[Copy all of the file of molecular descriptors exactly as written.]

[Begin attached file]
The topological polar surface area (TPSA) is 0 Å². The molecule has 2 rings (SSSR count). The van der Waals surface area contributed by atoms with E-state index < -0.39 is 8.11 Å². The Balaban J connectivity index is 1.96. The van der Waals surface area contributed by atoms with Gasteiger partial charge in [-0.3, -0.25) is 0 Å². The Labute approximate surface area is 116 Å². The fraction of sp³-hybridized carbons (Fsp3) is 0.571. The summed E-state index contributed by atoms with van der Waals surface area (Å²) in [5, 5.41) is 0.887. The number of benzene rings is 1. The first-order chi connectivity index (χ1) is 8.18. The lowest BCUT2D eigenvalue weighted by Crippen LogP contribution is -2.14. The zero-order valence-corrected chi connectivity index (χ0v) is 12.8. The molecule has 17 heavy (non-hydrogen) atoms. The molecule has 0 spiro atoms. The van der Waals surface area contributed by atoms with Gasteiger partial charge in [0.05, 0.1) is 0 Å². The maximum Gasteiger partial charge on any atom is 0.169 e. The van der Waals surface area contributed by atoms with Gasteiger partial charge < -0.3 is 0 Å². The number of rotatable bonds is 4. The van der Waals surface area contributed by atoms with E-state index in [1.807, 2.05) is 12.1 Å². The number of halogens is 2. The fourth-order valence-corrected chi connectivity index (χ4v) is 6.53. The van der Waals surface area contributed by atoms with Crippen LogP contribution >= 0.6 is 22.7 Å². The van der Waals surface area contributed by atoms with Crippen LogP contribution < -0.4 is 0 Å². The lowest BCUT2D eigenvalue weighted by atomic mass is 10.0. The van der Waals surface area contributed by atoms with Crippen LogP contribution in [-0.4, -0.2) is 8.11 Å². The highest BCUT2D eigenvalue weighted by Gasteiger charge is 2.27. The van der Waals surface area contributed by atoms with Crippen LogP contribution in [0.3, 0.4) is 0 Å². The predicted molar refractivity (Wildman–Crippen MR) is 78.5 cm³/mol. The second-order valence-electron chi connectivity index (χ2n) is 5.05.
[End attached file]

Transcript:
The topological polar surface area (TPSA) is 0 Å². The molecule has 2 rings (SSSR count). The van der Waals surface area contributed by atoms with E-state index < -0.39 is 8.11 Å². The Balaban J connectivity index is 1.96. The van der Waals surface area contributed by atoms with Gasteiger partial charge in [-0.3, -0.25) is 0 Å². The Labute approximate surface area is 116 Å². The fraction of sp³-hybridized carbons (Fsp3) is 0.571. The summed E-state index contributed by atoms with van der Waals surface area (Å²) in [5, 5.41) is 0.887. The number of benzene rings is 1. The first-order chi connectivity index (χ1) is 8.18. The lowest BCUT2D eigenvalue weighted by Crippen LogP contribution is -2.14. The zero-order valence-corrected chi connectivity index (χ0v) is 12.8. The molecule has 17 heavy (non-hydrogen) atoms. The molecule has 0 spiro atoms. The van der Waals surface area contributed by atoms with Gasteiger partial charge in [0.05, 0.1) is 0 Å². The maximum Gasteiger partial charge on any atom is 0.169 e. The van der Waals surface area contributed by atoms with Gasteiger partial charge < -0.3 is 0 Å². The number of rotatable bonds is 4. The van der Waals surface area contributed by atoms with E-state index in [1.807, 2.05) is 12.1 Å². The number of halogens is 2. The fourth-order valence-corrected chi connectivity index (χ4v) is 6.53. The van der Waals surface area contributed by atoms with Crippen LogP contribution >= 0.6 is 22.7 Å². The van der Waals surface area contributed by atoms with Crippen LogP contribution < -0.4 is 0 Å². The lowest BCUT2D eigenvalue weighted by atomic mass is 10.0. The van der Waals surface area contributed by atoms with Crippen LogP contribution in [-0.4, -0.2) is 8.11 Å². The highest BCUT2D eigenvalue weighted by Gasteiger charge is 2.27. The van der Waals surface area contributed by atoms with Crippen LogP contribution in [0.3, 0.4) is 0 Å². The predicted molar refractivity (Wildman–Crippen MR) is 78.5 cm³/mol. The second-order valence-electron chi connectivity index (χ2n) is 5.05.